To evaluate preoptometry and optometry school grade point averages and Optometry Admission Test (OAT) scores as predictors of performance on the National Board of Examiners in Optometry NBEO Part I (Basic Science) (NBEOPI) examination. Simple and multiple correlation coefficients were computed from data obtained from a sample of three consecutive classes of optometry students (1995-1997; n = 278) at Southern California College of Optometry. The GPA after year two of optometry school was the highest correlation (r = 0.75) among all predictor variables; the average of all scores on the OAT was the highest correlation among preoptometry predictor variables (r = 0.46). Stepwise regression analysis indicated a combination of the optometry GPA, the OAT Academic Average, and the GPA in certain optometry curricular tracks resulted in an improved correlation (multiple r = 0.81). Predicted NBEOPI scores were computed from the regression equation and then analyzed by receiver operating characteristic (roc) and statistic of agreement (kappa) methods. From this analysis, we identified the predicted score that maximized identification of true and false NBEOPI failures (71% and 10%, respectively). Cross validation of this result on a separate class of optometry students resulted in a slightly lower correlation between actual and predicted NBEOPI scores (r = 0.77) but showed the criterion-predicted score to be somewhat lax. The optometry school GPA after 2 years is a reasonably good predictor of performance on the full NBEOPI examination, but the prediction is enhanced by adding the Academic Average OAT score. However, predicting performance in certain subject areas of the NBEOPI examination, for example Psychology and Ocular/Visual Biology, was rather insubstantial. Nevertheless, predicting NBEOPI performance from the best combination of year two optometry GPAs and preoptometry variables is better than has been shown in previous studies predicting optometry GPA from the best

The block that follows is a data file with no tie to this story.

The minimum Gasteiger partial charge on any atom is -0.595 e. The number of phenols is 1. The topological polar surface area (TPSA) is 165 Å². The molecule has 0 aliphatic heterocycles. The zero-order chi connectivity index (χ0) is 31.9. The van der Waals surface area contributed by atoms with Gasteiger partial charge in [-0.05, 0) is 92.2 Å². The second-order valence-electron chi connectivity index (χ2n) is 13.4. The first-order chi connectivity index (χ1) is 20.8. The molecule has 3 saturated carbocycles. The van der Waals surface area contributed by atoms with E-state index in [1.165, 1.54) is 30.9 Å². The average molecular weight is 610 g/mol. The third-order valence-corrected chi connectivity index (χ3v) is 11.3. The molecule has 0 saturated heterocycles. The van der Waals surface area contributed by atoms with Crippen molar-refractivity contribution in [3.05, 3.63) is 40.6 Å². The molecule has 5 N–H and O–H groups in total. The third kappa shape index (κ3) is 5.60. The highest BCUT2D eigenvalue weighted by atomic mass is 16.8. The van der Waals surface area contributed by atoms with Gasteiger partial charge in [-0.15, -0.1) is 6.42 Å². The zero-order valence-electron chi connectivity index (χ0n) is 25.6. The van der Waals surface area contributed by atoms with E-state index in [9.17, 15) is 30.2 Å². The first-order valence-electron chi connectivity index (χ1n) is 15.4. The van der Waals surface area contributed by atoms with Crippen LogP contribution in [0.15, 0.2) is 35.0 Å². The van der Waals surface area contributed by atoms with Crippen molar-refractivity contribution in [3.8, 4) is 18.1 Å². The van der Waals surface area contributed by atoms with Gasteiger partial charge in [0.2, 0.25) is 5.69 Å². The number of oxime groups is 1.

8. Demographic Characteristics of Ghanaian Optometry Students and Factors Influencing Their Career Choice and Institution of Learning

    ERIC Educational Resources Information Center

    Boadi-Kusi, Samuel Bert; Kyei, Samuel; Mashige, Khathutshelo Percy; Abu, Emmanuel Kwasi; Antwi-Boasiako, Daniel; Halladay, Abraham Carl

    2015-01-01

    Optometry is only provided at tertiary level in two institutions in Ghana, with an average of 50 students graduating each year for a population of approximately 24.6 million. No information on the demography of optometry students and factors that influence their choice of optometry as a career and institution of learning is available. This…

  9. Demographic Characteristics of Ghanaian Optometry Students and Factors Influencing Their Career Choice and Institution of Learning